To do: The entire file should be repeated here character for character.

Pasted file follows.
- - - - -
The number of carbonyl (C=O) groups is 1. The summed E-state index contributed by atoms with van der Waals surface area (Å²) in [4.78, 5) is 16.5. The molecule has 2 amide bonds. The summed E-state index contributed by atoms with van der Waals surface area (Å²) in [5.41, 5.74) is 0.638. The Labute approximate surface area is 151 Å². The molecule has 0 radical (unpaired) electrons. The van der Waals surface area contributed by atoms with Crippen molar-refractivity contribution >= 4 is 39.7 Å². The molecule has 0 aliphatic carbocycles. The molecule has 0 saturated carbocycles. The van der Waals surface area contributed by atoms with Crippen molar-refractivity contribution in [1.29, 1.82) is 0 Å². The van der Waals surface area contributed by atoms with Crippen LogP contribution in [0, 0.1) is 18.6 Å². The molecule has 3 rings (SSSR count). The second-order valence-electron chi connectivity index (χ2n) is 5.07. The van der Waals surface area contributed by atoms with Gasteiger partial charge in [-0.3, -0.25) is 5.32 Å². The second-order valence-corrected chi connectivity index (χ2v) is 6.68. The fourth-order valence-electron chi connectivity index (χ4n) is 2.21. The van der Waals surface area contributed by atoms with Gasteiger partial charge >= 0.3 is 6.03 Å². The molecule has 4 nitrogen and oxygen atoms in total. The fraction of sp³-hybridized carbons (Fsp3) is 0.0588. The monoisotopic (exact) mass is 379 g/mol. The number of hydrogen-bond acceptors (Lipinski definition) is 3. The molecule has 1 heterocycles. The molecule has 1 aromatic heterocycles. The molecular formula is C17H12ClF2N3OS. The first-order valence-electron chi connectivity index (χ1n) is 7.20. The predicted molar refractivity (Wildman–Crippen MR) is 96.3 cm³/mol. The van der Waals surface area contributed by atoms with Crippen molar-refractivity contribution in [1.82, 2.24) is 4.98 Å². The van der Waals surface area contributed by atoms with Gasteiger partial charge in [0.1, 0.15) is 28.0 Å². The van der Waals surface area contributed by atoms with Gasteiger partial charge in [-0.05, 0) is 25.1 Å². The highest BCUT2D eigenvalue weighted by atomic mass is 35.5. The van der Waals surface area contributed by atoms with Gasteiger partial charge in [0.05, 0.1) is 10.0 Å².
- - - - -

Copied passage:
The number of carbonyl (C=O) groups is 1. The summed E-state index contributed by atoms with van der Waals surface area (Å²) in [4.78, 5) is 16.5. The molecule has 2 amide bonds. The summed E-state index contributed by atoms with van der Waals surface area (Å²) in [5.41, 5.74) is 0.638. The Labute approximate surface area is 151 Å². The molecule has 0 radical (unpaired) electrons. The van der Waals surface area contributed by atoms with Crippen molar-refractivity contribution >= 4 is 39.7 Å². The molecule has 0 aliphatic carbocycles. The molecule has 0 saturated carbocycles. The van der Waals surface area contributed by atoms with Crippen molar-refractivity contribution in [1.29, 1.82) is 0 Å². The van der Waals surface area contributed by atoms with Crippen LogP contribution in [0, 0.1) is 18.6 Å². The molecule has 3 rings (SSSR count). The second-order valence-electron chi connectivity index (χ2n) is 5.07. The van der Waals surface area contributed by atoms with Gasteiger partial charge in [-0.3, -0.25) is 5.32 Å². The second-order valence-corrected chi connectivity index (χ2v) is 6.68. The fourth-order valence-electron chi connectivity index (χ4n) is 2.21. The van der Waals surface area contributed by atoms with Gasteiger partial charge >= 0.3 is 6.03 Å². The molecule has 4 nitrogen and oxygen atoms in total. The fraction of sp³-hybridized carbons (Fsp3) is 0.0588. The monoisotopic (exact) mass is 379 g/mol. The number of hydrogen-bond acceptors (Lipinski definition) is 3. The molecule has 1 heterocycles. The molecule has 1 aromatic heterocycles. The molecular formula is C17H12ClF2N3OS. The first-order valence-electron chi connectivity index (χ1n) is 7.20. The predicted molar refractivity (Wildman–Crippen MR) is 96.3 cm³/mol. The van der Waals surface area contributed by atoms with Crippen molar-refractivity contribution in [1.82, 2.24) is 4.98 Å². The van der Waals surface area contributed by atoms with Gasteiger partial charge in [0.1, 0.15) is 28.0 Å². The van der Waals surface area contributed by atoms with Gasteiger partial charge in [-0.05, 0) is 25.1 Å². The highest BCUT2D eigenvalue weighted by atomic mass is 35.5. The van der Waals surface area contributed by atoms with Gasteiger partial charge in [0.05, 0.1) is 10.0 Å².